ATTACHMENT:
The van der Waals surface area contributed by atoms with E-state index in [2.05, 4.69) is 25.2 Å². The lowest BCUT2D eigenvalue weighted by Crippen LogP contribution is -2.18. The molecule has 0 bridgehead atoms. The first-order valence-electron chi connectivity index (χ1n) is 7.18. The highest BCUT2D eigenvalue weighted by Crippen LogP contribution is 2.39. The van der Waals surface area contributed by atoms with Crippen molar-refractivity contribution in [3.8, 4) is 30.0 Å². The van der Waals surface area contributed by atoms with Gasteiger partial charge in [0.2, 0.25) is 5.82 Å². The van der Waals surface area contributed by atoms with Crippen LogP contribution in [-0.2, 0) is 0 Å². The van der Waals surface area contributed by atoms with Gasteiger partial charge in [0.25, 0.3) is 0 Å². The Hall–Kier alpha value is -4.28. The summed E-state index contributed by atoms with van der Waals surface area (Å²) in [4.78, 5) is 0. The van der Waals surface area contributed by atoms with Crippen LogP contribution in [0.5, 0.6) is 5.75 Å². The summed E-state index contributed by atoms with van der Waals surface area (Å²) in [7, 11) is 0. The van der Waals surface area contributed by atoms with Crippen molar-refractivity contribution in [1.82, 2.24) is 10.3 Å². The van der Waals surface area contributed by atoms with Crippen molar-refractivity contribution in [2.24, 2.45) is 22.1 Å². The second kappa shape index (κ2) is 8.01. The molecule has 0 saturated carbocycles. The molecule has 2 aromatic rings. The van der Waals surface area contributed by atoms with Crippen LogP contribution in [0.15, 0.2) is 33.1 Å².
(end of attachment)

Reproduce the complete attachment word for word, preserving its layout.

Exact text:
The van der Waals surface area contributed by atoms with E-state index in [2.05, 4.69) is 25.2 Å². The lowest BCUT2D eigenvalue weighted by Crippen LogP contribution is -2.18. The molecule has 0 bridgehead atoms. The first-order valence-electron chi connectivity index (χ1n) is 7.18. The highest BCUT2D eigenvalue weighted by Crippen LogP contribution is 2.39. The van der Waals surface area contributed by atoms with Crippen molar-refractivity contribution in [3.8, 4) is 30.0 Å². The van der Waals surface area contributed by atoms with Gasteiger partial charge in [0.2, 0.25) is 5.82 Å². The van der Waals surface area contributed by atoms with Crippen LogP contribution in [-0.2, 0) is 0 Å². The van der Waals surface area contributed by atoms with Gasteiger partial charge in [0.25, 0.3) is 0 Å². The Hall–Kier alpha value is -4.28. The summed E-state index contributed by atoms with van der Waals surface area (Å²) in [4.78, 5) is 0. The van der Waals surface area contributed by atoms with Crippen LogP contribution in [0.5, 0.6) is 5.75 Å². The summed E-state index contributed by atoms with van der Waals surface area (Å²) in [7, 11) is 0. The van der Waals surface area contributed by atoms with Crippen molar-refractivity contribution in [1.82, 2.24) is 10.3 Å². The van der Waals surface area contributed by atoms with Crippen molar-refractivity contribution in [2.24, 2.45) is 22.1 Å². The second kappa shape index (κ2) is 8.01. The molecule has 0 saturated carbocycles. The molecule has 2 aromatic rings. The van der Waals surface area contributed by atoms with Crippen LogP contribution in [0.15, 0.2) is 33.1 Å².